40 denier tricot: Sew Sassy

Note that 40 denier tricot is more opaque and a little bit weightier than 15 denier. It can be easier to work with if you dislike sewing sheer nylon, and it makes a suitable cup lining or seam tape material.

In case you were wondering, the bra in the video is a new pattern! I’ve been taking my sweet time refining this pattern, and I’ll definitely be showing you more about it in the New Year. It’s also the bra I was using for my second dyeing video, which I promise will be coming soon. I made a big mistake when filming (I chopped my head off!) and had to go back and refilm.


  1. Ms. McCall says:

    Fantastic post! By the way, the 15 and 40 denier tricot that I got from Sew Sassy was very stretchy in one direction, and disappointingly not really any use to me for cup lining (large cup here).

    • Amy says:

      I agree, 15 denier tricot is very lightweight, and usually has a lot of give in at least one direction. I definitely wouldn’t use it as a support fabric but if you already have a firm cup fabric it can make a silky lining or just good thing to have around for stuff like seam coverings! If you use the 40 denier in the non-stretch direction is makes a good bridge and cradle lining. The kind I have in the video might be what you need if you are looking for a cup lining—it is really firm.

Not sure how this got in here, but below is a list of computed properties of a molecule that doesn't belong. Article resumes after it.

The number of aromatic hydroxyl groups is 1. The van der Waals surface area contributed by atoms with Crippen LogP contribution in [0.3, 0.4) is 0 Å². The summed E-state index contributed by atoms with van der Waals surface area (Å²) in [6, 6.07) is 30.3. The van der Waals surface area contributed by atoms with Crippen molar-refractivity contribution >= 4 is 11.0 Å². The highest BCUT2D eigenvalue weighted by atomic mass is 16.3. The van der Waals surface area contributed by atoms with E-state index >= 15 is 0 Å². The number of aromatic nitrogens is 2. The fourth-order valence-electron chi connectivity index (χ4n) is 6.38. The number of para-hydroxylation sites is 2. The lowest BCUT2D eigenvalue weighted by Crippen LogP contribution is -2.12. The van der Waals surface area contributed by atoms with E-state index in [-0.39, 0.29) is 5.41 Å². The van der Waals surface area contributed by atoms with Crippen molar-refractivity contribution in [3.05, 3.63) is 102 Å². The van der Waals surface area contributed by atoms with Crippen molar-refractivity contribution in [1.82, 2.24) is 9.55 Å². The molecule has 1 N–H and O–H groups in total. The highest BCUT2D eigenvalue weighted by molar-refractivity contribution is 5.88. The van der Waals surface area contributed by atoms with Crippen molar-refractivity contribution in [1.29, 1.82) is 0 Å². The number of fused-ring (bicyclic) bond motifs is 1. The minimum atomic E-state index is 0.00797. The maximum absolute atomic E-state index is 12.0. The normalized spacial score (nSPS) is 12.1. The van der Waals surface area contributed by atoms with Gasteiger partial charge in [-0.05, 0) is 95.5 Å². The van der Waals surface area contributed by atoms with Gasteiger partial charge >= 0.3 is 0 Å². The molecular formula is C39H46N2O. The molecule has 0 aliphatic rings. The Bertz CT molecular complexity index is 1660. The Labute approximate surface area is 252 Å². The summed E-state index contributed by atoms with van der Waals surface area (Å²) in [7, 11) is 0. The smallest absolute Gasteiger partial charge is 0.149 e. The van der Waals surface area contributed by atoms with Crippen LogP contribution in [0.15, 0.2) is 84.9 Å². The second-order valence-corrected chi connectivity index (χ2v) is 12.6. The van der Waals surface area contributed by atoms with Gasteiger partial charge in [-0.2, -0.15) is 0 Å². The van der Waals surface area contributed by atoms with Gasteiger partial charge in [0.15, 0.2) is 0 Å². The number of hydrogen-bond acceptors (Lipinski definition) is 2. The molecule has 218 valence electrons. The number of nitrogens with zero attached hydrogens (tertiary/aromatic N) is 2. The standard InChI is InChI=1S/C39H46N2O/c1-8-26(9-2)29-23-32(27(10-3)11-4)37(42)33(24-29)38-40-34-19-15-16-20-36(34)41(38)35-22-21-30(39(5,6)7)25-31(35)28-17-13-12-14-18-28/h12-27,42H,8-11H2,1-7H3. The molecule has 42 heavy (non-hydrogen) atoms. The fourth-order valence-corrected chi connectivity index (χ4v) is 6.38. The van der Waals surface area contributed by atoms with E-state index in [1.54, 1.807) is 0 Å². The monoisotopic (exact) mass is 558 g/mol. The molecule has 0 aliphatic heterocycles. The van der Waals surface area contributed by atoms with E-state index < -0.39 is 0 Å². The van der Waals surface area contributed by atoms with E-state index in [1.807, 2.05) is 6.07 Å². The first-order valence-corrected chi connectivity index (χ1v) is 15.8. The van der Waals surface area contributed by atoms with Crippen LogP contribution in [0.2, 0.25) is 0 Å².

2. Olga says:

    Amy, thank you for this tutorial. I’ve been using satin ribbon so far, but I found it rigid for the curved areas. Also, I was looking for ways to use the edge of the lace at the top of the cup when cutting the top piece in foam as well. I’m not experienced enough and I’ve only seen bras having that pretty edge at the top of the cup when no foam was used under. I like the way you combined the two in your bra, thank you for the inspiration. Did you handstitch the lace to the foam, or there was no need for it?

    • Amy says:

      Hi Olga,